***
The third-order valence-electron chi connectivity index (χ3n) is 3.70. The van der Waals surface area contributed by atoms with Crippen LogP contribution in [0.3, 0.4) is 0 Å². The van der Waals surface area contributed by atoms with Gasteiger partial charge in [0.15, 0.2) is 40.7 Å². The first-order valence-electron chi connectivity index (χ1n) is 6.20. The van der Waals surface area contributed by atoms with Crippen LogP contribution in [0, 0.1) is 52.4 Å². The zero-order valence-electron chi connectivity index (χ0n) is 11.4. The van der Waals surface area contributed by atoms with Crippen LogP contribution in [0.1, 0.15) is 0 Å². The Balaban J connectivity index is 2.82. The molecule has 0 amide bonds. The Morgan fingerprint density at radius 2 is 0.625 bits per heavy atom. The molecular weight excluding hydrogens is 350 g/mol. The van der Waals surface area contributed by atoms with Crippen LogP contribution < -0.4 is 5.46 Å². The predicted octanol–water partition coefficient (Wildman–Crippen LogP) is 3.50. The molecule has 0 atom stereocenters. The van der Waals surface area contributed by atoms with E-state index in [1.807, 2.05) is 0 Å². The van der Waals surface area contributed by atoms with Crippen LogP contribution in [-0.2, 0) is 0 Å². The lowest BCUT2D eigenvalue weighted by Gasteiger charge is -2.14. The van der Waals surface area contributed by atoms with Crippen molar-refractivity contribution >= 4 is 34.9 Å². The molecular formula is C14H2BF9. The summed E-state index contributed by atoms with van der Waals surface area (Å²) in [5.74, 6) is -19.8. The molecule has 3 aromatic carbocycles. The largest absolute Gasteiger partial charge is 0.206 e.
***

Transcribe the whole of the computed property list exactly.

The third-order valence-electron chi connectivity index (χ3n) is 3.70. The van der Waals surface area contributed by atoms with Crippen LogP contribution in [0.3, 0.4) is 0 Å². The van der Waals surface area contributed by atoms with Gasteiger partial charge in [0.15, 0.2) is 40.7 Å². The first-order valence-electron chi connectivity index (χ1n) is 6.20. The van der Waals surface area contributed by atoms with Crippen LogP contribution in [0, 0.1) is 52.4 Å². The zero-order valence-electron chi connectivity index (χ0n) is 11.4. The van der Waals surface area contributed by atoms with Crippen LogP contribution in [0.1, 0.15) is 0 Å². The Balaban J connectivity index is 2.82. The molecule has 0 amide bonds. The Morgan fingerprint density at radius 2 is 0.625 bits per heavy atom. The molecular weight excluding hydrogens is 350 g/mol. The van der Waals surface area contributed by atoms with Crippen LogP contribution < -0.4 is 5.46 Å². The predicted octanol–water partition coefficient (Wildman–Crippen LogP) is 3.50. The molecule has 0 atom stereocenters. The van der Waals surface area contributed by atoms with E-state index in [1.807, 2.05) is 0 Å². The van der Waals surface area contributed by atoms with Crippen LogP contribution in [-0.2, 0) is 0 Å². The lowest BCUT2D eigenvalue weighted by Gasteiger charge is -2.14. The van der Waals surface area contributed by atoms with Crippen molar-refractivity contribution >= 4 is 34.9 Å². The molecular formula is C14H2BF9. The summed E-state index contributed by atoms with van der Waals surface area (Å²) in [5.74, 6) is -19.8. The molecule has 3 aromatic carbocycles. The largest absolute Gasteiger partial charge is 0.206 e.